On 05 Jun 2012, at 18:02, John Clark wrote:

On Mon, Jun 4, 2012  meekerdb <meeke...@verizon.net> wrote:

> And so you know that pursuant to the purpose of winning a game it may be useful to make a random choice.

Certainly! Random choice is a key part of the Monte Carlo method of statistical mechanics and it is one of the most important computer algorithms ever made, the H-bomb could never have been invented without it.

> Deep Blue purposefully acted to win chess games. Spirit and Opportunity purposely explored parts of Mars.

Agreed.

> Depends on what you mean by "free will".

There are only two things I mean by "free will" because they are the only two that are not gibberish, but nobody around here except me likes either definition: 1) Free Will is the inability to always know what you are going to do before you do it.

That would be too large. Pebbles does not know what they will do, for example. Free will is more in the knowledge of that inability, including its exploitation to accelerate the decision in absence of complete information. OK.



2) Free Will is a noise made by the mouth by a certain subset of bipedal creatures.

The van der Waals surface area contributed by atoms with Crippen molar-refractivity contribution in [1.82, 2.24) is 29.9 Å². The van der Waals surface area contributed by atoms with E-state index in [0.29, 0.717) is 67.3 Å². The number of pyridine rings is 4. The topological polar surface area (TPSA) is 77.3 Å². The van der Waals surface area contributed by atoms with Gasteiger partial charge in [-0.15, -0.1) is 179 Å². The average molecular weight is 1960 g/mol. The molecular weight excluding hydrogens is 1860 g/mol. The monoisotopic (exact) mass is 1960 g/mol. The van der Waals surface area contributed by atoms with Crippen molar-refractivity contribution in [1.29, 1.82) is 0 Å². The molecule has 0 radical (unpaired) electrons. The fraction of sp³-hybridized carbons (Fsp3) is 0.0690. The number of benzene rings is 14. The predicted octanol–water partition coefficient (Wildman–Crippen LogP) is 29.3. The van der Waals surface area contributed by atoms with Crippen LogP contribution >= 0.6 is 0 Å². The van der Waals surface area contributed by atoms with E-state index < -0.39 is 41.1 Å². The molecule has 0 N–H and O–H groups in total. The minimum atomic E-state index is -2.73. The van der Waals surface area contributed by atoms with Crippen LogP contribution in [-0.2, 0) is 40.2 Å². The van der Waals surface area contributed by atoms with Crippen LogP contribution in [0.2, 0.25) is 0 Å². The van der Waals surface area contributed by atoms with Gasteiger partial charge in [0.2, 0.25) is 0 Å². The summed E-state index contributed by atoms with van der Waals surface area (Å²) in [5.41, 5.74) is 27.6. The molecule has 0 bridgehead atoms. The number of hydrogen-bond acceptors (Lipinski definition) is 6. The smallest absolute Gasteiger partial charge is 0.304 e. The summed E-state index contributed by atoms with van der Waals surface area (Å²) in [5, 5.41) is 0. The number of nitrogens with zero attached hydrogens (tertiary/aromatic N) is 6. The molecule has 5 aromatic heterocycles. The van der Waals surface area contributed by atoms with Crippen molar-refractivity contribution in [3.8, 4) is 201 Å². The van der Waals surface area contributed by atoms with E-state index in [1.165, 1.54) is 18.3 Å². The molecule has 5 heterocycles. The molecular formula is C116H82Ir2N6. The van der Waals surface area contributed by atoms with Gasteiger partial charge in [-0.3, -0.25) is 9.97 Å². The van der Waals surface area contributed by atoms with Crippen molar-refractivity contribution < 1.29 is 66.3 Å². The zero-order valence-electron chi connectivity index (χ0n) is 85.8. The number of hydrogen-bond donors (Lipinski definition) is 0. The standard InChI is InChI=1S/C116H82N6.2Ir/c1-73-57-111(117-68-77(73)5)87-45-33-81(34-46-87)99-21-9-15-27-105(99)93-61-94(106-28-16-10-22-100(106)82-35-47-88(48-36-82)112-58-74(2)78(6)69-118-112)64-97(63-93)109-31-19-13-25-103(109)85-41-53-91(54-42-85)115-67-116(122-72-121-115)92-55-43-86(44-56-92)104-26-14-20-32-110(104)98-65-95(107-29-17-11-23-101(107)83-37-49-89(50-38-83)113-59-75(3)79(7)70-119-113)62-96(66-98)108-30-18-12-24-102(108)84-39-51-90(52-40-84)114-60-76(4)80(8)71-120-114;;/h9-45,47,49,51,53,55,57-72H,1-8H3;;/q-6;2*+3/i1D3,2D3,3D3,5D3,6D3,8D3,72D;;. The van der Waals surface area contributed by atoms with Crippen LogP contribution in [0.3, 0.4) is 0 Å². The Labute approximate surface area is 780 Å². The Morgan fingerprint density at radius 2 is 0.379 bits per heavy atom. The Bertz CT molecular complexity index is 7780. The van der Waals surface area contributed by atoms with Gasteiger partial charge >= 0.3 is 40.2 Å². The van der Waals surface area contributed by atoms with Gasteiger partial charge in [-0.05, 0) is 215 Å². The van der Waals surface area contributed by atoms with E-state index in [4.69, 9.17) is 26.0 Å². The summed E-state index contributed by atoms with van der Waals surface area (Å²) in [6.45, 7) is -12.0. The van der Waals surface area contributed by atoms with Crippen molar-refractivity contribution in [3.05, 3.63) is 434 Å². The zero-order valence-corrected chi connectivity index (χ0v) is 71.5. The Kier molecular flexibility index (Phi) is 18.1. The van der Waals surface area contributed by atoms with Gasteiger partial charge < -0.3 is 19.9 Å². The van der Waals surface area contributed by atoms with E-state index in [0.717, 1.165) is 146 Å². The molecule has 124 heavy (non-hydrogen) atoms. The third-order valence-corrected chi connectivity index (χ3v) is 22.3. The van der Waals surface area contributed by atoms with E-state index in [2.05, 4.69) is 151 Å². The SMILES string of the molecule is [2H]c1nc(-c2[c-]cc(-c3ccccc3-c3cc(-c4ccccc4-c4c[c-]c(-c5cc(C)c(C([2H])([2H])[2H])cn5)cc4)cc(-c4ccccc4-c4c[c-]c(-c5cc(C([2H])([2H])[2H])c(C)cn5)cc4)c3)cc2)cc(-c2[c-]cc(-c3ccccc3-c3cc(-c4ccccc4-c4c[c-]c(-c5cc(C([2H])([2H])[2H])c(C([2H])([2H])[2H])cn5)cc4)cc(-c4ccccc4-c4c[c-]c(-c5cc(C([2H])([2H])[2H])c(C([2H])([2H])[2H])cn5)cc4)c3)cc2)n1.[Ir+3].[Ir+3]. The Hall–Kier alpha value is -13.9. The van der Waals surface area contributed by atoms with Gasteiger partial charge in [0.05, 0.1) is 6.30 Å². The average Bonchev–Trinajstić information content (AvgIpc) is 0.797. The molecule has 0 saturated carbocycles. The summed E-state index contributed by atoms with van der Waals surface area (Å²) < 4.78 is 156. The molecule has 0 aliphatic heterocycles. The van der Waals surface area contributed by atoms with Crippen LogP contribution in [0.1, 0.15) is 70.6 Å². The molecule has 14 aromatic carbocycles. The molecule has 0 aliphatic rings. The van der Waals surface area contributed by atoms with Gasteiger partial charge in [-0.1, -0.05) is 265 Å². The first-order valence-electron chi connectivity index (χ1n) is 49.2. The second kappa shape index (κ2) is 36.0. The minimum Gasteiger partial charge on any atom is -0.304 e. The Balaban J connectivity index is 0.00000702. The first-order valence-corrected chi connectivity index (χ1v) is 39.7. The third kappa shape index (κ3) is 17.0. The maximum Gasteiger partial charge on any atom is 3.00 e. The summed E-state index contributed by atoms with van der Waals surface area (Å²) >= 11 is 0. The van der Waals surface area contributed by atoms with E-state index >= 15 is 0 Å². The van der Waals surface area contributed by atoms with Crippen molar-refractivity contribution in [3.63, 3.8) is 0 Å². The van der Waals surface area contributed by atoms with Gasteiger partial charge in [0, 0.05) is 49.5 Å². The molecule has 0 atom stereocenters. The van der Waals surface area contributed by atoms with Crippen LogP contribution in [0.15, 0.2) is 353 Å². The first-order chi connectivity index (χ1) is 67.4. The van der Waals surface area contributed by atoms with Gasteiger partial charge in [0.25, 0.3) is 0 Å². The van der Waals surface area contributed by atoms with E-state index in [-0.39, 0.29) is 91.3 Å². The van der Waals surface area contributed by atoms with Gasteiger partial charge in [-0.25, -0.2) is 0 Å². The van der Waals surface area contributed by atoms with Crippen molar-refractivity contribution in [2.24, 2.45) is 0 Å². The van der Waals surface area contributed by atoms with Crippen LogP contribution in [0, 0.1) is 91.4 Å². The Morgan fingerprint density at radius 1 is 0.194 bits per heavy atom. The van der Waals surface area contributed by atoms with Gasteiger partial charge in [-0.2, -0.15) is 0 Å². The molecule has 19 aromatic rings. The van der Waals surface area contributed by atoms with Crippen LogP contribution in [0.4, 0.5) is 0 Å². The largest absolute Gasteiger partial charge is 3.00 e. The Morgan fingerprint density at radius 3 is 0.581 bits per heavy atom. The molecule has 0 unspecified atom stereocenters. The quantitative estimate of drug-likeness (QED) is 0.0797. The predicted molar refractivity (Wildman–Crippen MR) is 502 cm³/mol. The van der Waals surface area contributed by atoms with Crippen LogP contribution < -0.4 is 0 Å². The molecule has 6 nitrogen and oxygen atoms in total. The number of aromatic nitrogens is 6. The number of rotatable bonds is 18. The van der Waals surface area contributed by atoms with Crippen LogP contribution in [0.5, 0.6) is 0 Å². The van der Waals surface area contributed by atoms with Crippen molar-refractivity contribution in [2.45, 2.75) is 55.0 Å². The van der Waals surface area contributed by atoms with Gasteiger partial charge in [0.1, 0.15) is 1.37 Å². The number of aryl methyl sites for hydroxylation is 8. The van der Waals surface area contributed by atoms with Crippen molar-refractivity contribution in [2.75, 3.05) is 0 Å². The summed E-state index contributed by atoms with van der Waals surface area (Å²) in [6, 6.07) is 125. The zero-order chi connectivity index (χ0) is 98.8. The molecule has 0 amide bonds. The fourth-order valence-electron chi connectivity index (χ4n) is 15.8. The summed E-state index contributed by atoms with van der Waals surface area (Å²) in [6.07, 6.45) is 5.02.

I don't think so. Here you confuse the concept of free will with the noise made by mouth when talking on that concept in english.




> I think that with certain AI programming a computer could have the so called "feeling of free will"

Yes, as Turing proved, even computers don't know what they will do until they do it.

I can see what you mean, but you should say, *some* computers, in special states (actually also knowing that they don't know, as above). I mean there are many situation when a computer can predict its doing, and even with free will conditions, there will be a mixing of self- determinacy and self-indeterminacy, leading to possible hesitations. Free will is what makes us hesitating, very often.

Bruno




  John K Clark





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